Honeyblood – 'Honeyblood' album review
A brilliant debut of raw but sublime alt rock by the Glasgwegian duo
Honeyblood's first release, back in 2012, was a long sold-out home-made cassette called ‘Thrift Shop’ (nothing to do with Macklemore). Two years later, the discordant, gorgeous lead track from that first EP, ‘No Spare Key’, crashes in midway through the Glaswegian duo's formidable debut album: a reminder that Honeyblood nailed their grunge-pop ethos from the off.
The pair have been making a ruckus in their home town for a couple of years now, thrashing out guerilla gigs and supporting kindred spirits like Sleigh Bells and Best Coast. No sooner had guitarist/vocalist Stina Tweeddale and drummer Shona McVicar joined forces than they were unleashing some of the raw yet fully-fledged anthems which now form the backbone of their debut album, the spiralling guitar-chorale of ‘Biro’ and the disarmingly harmonic ‘Super Rat’ among them.
The latter almost serves as a Honeyblood signature song. As with the duo’s name (and the riot grrrl tendencies it evokes), ‘Super Rat’ spotlights Tweeddale and McVicar’s modus operandi, and their joyous, visceral love/hate paradox: the sweetest melodies; the heartiest harmonies; the brilliantly casual yet savage lyrics (‘I will hate you forever ... you really do disgust me’, Tweeddale serenades) – and killer guitars and drums.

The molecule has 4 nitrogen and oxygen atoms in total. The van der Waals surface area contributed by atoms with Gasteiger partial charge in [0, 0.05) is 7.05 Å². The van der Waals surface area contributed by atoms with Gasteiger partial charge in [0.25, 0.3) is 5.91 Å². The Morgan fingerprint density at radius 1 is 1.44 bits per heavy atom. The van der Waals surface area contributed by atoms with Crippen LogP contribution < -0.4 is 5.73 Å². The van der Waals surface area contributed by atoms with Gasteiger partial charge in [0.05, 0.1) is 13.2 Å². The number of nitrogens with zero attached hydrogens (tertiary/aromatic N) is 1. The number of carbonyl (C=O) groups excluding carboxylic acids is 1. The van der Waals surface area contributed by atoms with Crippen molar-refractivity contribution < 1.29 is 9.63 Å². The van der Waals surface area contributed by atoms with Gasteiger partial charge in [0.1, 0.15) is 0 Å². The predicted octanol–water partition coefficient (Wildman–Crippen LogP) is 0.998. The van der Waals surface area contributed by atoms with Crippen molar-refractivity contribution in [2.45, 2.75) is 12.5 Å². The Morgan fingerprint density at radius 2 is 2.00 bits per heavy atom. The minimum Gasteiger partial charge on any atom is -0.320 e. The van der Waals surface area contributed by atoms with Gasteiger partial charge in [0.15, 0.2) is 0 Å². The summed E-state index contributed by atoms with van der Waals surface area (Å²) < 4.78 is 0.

For all their swaggering, dissonant charm and nostalgic indie aesthetic (there are echoes of Strawberry Switchblade in their vintage girl-gang imagery), Honeyblood propel the chemistry and the minimal dynamic of the guitar-drums duo forward from the Drenges of this world. They veer into unmapped territory, hijacking Americana en route, as testified by the swoon-inducing ‘I’d Rather Be Anywhere But Here’, and the truly beatific ‘Bud’, which warmly summons The Shangri-Las, The Mamas And The Papas and Fleetwood Mac.
Elsewhere, you might discern the new wave drawl of Debbie Harry (‘Fortune Cookie’), or the chaotic pop of The Primitives and Throwing Muses (recent single ‘Killer Bangs’). But despite its motley influences, this album works as a terrific whole. Its sublime, wounded swansong, ‘Braid Burn Valley’, concludes a record (and bruised love story) that begins with the smitten ‘Fall Forever’. ‘Fall forever, straight into your heart,’ Tweeddale sings – and we fall for Honeyblood, hard.
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